How to become a well rounded LOTR role player
How to become a well rounded LOTR role player
~ Finding a good RP
~ Designing your character
So, you’ve never tried Lord of the Rings role playing and are, as some more experienced RP’ers would say, a n00bie. You don’t have a clue as to what you are getting into, or so I assume. It was only a year or so ago that I stumbled upon this wonderful way to learn and develop better writing skills as well as spend time with other LOTR fans. At first, it’s hard – and if you have nobody to show you the way, it can be a lot to learn. So, I’ll start with the very basic stuff.
A RPG stands for Role Play Game. Basically, I’ve found that some of the best ones fall into two types – chatroom and message board. A chatroom type LOTR RP uses a chatroom or some other service like that. It often isn’t very in depth and hardly ever has any requirements to join. A message board based RP (such as those on the host avidgamers.com) are often more difficult, but also more intriguing. They mainly rely on members posting on message boards – posts can range from one paragraph to eight.
So, which one is better? I’ve never really participated in chat room RPs; I find them too fast paced and it simply doesn’t allow me to get into a lot of detail. Mainly badly trained n00bies hang around here, or people who simply don’t have the time and energy to work up a really good post.
In a message board RP, there are numerous message boards designed to simulate Middle Earth. For instance, there might be a Minas Tirith, Edoras, and Rivendell, just to name a few. Your character is free to mingle onto any message board that you want it to go to (though some sites limit the amount of places your character can be at once). Once there, you draft up a post as if you were seeing things through your character’s eyes – it can honestly be anything realistic.
I hope you have an idea of what I’m talking about by now. I’m going to move onto the next topic – how to find a good RP.
Finding a Good RP
I’ve seen two types of role plays out there – good, and just plain bad. There are numerous things to look for when choosing a role play site. Probably the most important thing is the layout of it – is it easy to find the links? Is the text readable? And lastly, is it just pleasing to the eye? I admit to dismissing some pretty good sites simply because of the owner’s lack of html knowledge. If have to squint to read the text, then it would probably not be too much fun to have to do that every time you wanted to post.
The second thing to look for is activity – how many people are posting everyday, and also if the site’s owner is online at least every other day to update. Some people like the relaxed style of a slow moving role play, where everyone posts every few days or so. Yet some like fast moving role plays, where at least half of the characters are posting at least one or more times per day. It really depends on how dependable your internet access is and how often you are able to log on. I know some people who get pretty annoyed if you are gone for long stretches of time.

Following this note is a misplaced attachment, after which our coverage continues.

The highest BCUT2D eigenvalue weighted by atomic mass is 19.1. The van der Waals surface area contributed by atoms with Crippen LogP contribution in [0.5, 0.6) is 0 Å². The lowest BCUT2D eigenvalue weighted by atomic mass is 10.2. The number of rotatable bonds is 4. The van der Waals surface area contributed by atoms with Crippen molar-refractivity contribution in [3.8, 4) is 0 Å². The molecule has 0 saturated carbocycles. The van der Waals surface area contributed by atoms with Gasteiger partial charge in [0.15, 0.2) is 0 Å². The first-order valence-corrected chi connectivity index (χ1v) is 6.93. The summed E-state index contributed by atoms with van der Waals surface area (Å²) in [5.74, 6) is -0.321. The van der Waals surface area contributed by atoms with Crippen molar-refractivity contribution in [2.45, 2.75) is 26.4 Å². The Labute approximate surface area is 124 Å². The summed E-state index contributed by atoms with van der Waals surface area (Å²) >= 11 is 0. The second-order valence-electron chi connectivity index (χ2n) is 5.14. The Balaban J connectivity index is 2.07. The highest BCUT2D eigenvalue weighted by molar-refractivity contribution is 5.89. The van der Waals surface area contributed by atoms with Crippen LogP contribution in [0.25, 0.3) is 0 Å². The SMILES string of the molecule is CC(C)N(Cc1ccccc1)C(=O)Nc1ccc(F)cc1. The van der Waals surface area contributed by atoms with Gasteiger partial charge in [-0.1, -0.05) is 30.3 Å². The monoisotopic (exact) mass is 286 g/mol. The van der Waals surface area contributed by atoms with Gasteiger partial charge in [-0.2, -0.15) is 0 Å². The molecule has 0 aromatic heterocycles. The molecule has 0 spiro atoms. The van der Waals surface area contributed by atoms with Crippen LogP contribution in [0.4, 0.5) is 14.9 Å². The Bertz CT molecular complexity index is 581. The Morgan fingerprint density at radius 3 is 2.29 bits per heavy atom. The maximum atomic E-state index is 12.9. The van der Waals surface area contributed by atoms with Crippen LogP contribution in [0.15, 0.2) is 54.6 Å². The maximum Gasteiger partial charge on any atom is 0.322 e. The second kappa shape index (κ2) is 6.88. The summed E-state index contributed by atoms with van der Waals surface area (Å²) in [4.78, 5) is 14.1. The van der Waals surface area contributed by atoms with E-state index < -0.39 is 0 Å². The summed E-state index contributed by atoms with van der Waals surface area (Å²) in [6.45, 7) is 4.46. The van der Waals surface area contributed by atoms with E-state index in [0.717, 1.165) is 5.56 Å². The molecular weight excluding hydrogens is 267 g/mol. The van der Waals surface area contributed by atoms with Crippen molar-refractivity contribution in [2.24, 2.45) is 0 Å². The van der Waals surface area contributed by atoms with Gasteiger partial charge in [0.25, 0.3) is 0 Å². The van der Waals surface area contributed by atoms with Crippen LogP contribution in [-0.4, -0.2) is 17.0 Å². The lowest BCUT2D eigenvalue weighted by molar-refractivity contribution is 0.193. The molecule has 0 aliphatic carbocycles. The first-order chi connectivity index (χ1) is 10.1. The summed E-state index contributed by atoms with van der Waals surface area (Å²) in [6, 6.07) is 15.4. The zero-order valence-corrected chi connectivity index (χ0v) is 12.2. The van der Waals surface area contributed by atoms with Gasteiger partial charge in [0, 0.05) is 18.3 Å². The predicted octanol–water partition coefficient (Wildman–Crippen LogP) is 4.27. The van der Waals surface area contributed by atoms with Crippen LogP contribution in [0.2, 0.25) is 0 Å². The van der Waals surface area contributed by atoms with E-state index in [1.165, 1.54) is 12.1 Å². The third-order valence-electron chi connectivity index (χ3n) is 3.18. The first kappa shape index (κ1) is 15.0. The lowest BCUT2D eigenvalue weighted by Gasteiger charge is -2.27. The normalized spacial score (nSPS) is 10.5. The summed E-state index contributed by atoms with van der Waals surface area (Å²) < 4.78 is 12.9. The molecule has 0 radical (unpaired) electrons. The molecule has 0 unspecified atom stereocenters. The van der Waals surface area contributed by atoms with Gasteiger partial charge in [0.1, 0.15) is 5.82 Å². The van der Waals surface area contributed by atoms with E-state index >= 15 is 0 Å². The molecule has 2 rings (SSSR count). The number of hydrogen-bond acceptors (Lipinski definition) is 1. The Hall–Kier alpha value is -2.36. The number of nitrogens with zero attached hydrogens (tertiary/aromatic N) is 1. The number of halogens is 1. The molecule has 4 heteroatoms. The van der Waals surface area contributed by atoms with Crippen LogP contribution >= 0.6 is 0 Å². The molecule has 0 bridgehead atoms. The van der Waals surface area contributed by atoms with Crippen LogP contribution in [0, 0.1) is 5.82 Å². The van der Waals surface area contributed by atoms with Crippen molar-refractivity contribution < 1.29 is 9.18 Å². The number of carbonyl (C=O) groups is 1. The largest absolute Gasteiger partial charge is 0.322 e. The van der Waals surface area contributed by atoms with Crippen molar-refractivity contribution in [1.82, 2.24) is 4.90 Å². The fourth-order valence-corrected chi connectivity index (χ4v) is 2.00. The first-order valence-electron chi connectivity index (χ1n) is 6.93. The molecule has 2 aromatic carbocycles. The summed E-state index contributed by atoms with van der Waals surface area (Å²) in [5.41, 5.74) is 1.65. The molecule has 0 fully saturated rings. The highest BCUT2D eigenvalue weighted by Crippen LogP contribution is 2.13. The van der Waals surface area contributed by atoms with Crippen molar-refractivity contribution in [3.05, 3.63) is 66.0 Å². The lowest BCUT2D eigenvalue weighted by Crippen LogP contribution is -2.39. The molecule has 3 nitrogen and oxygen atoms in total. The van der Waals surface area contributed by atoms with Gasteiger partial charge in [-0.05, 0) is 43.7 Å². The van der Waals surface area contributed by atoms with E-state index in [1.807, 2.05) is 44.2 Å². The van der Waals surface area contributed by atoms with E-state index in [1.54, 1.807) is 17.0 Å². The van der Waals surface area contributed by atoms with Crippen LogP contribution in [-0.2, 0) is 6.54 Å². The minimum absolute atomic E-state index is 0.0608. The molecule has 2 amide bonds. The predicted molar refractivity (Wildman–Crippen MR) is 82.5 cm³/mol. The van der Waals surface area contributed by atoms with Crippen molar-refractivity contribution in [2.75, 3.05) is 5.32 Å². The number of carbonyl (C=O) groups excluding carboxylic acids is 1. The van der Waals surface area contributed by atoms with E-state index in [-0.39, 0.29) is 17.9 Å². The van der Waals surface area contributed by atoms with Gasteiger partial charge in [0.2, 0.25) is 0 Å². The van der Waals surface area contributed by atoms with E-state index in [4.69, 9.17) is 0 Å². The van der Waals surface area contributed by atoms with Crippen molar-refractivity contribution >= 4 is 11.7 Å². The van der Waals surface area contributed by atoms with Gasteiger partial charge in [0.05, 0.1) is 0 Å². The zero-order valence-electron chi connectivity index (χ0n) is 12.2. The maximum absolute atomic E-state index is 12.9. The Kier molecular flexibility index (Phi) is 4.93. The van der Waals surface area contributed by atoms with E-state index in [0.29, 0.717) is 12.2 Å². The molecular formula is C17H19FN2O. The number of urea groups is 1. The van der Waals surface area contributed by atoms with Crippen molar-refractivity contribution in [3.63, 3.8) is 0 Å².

The third and last thing is how much people are posting. It’s just common courtesy to mirror the posts of people you are role playing with. In other words, if you don’t want to post three or four paragraphs, then don’t join a site where everyone is posting that much. It’s really pretty simple and it makes it easier and much more fun for you and all the other people involved.
Okay, so you’ve figured out what roleplaying is and how to find a good one. Now, onto the most important part – designing your character.
Designing your Character
Have you ever read fan fiction with a powerful, all-knowing, beautiful, perfect and usually female character? This type of character (usually called by the name of a Mary-Sue) does turn up quite often in role plays as well. Frankly, most people find them incredibly annoying and absolutely no fun to be with. Hence, the number one rule of making your character is to make sure that they have some flaws.
Whew. I’m glad that’s out of the way.
The next thing to do is to pick a name, gender, and race for your character. Both race and gender tie in closely when choosing a name – if you are playing an elf from Lothlorien, then you might want to have a name that means something in Sindarin. If you are playing a human from Rohan, then the same name might not apply. It’s often more fun if you pick a race that isn’t too popular as well, such as dwarf or human. Most role plays are just overflowing with elves.
After that, some sites might ask you to say a little bit about your newly created character, most likely how they look and a bit about his or her personality. Again, just remember that not everyone is perfect. Some people like to make a balance of the two – if your character is awesomely beautiful, then perhaps she or he has a major mental flaw. Just do what feels right for you. Most people who have previously written fan fiction (or any type of fiction, for that matter) find this to be quite easy. It’s just like designing a character for a book.
That’s all for today! If you need any other help or information, feel free to send me a message and I’ll try to answer any questions that you might have.